All of the texts I’ve mentioned here so far – Grahame, both of Nesbit’s, McMullan’s Dragon Slayers Academy, Klimo’s Dragon Keepers – are children’s or Middle Grade texts. The only Young Adult text I mentioned was Robin McKinley’s The Hero and the Crown, which uses medieval dragon tropes authentically, not as a critical parody.
The novel, as I mentioned earlier, is in fact a typical adventure story. Of course, Aerin is a female dragon-slayer/adventurer, but the book doesn’t use medieval tropes in order to demonstrate how a girl can be a hero too. In fact, one of the criticisms of McKinley is that although she claims to write books in which girls can see themselves as heroes “just like boys can be,” her heroines are basically just boys – they’re not feminine heroines.
Kara Keeling and Marsha Sprague write about “Dragon-Slayer vs Dragon-Sayer,” and discuss fantasy texts in which female heroines are nurturers of dragons rather than slayers of dragons. The books they discuss don’t fit my criteria of featuring authentic medieval connections – although books like Eragon and Dragons of Pern have that “medieval feel,” they don’t draw on medieval symbolism.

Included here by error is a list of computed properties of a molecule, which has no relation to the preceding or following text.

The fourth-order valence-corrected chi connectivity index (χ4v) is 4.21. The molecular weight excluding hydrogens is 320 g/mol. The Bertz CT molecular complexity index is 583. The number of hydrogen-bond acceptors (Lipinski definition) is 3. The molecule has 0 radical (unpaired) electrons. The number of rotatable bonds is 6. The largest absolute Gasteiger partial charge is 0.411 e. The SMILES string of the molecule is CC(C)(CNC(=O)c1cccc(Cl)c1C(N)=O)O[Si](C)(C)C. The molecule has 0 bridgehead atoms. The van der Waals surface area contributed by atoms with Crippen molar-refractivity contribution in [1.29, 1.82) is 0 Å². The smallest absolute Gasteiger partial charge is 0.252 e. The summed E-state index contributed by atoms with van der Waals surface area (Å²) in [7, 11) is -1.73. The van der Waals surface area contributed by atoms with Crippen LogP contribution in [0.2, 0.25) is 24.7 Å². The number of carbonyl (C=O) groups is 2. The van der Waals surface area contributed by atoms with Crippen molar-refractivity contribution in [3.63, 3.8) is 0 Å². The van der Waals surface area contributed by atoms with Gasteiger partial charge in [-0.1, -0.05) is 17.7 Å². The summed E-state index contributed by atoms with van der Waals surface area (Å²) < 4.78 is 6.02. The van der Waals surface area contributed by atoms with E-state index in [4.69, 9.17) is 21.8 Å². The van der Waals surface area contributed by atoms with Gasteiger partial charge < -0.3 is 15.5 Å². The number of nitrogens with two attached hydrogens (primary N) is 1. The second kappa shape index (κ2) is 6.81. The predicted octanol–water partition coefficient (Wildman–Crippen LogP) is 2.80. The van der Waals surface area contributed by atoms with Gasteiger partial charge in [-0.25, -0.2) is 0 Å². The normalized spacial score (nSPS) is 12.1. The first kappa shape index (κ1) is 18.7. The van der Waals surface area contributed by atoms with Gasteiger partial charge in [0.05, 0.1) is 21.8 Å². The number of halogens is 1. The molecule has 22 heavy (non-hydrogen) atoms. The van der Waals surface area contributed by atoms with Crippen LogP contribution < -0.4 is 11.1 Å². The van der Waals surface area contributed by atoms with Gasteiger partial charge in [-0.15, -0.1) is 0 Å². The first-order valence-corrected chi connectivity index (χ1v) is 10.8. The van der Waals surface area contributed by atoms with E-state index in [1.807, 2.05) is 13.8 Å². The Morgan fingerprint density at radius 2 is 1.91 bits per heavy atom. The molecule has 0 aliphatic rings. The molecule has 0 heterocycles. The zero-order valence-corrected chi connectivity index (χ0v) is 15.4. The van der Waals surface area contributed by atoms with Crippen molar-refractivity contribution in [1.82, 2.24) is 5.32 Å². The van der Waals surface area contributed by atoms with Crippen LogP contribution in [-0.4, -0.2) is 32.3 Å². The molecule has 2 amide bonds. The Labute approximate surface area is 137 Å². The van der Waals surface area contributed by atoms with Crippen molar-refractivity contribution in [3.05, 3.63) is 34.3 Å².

Patricia C. Wrede’s Dealing with Dragons both draws on medieval symbolism and features a nurturing heroine. There’s the dragon-princess-savior trope of Middle English: Princess Cimorene becomes the “captive” cook and caretaker for the dragon Kazul. But she does this voluntarily, in order to escape a marriage she has no interest in, and is annoyed that she continuously has to beat off princes and knights who want to rescue her – she doesn’t need to be rescued, because although she’s technically a captive, she’s a volunteer captive.
The rest of the series has Cimorene and Kazul working together, as Kazul becomes king of the dragons and Cimorene becomes queen, and even has a baby. Wrede’s series very skillfully portrays a feminist character who follows the supposedly sexist narrative arc of marriage and babies. Cimorene is an adventurer, absolutely – but she’s also a nurturing woman, someone who enjoys taking care of other people, and who isn’t chafing against her ultimate role as queen and mother.
The series uses humor and a parody of the expectations of the dragon story to critique both gender role expectations and monstrosity or Otherness.
The medieval dragon began as a symbol of the past, and the hero’s slaying of the dragon was representative of fighting his own past. When contemporary children’s and Young Adult books evoke the medieval dragon specifically, they tend to follow that symbolism of fighting the past – although that past is now the very root of this symbolism. Contemporary texts use the dragon for the same underlying purpose as the medieval texts, but in order to critique elements of the dragon’s very origins as a symbol of danger, threats, and Otherness. In other words, contemporary children’s and YA texts fight the past by using the past’s very own tools.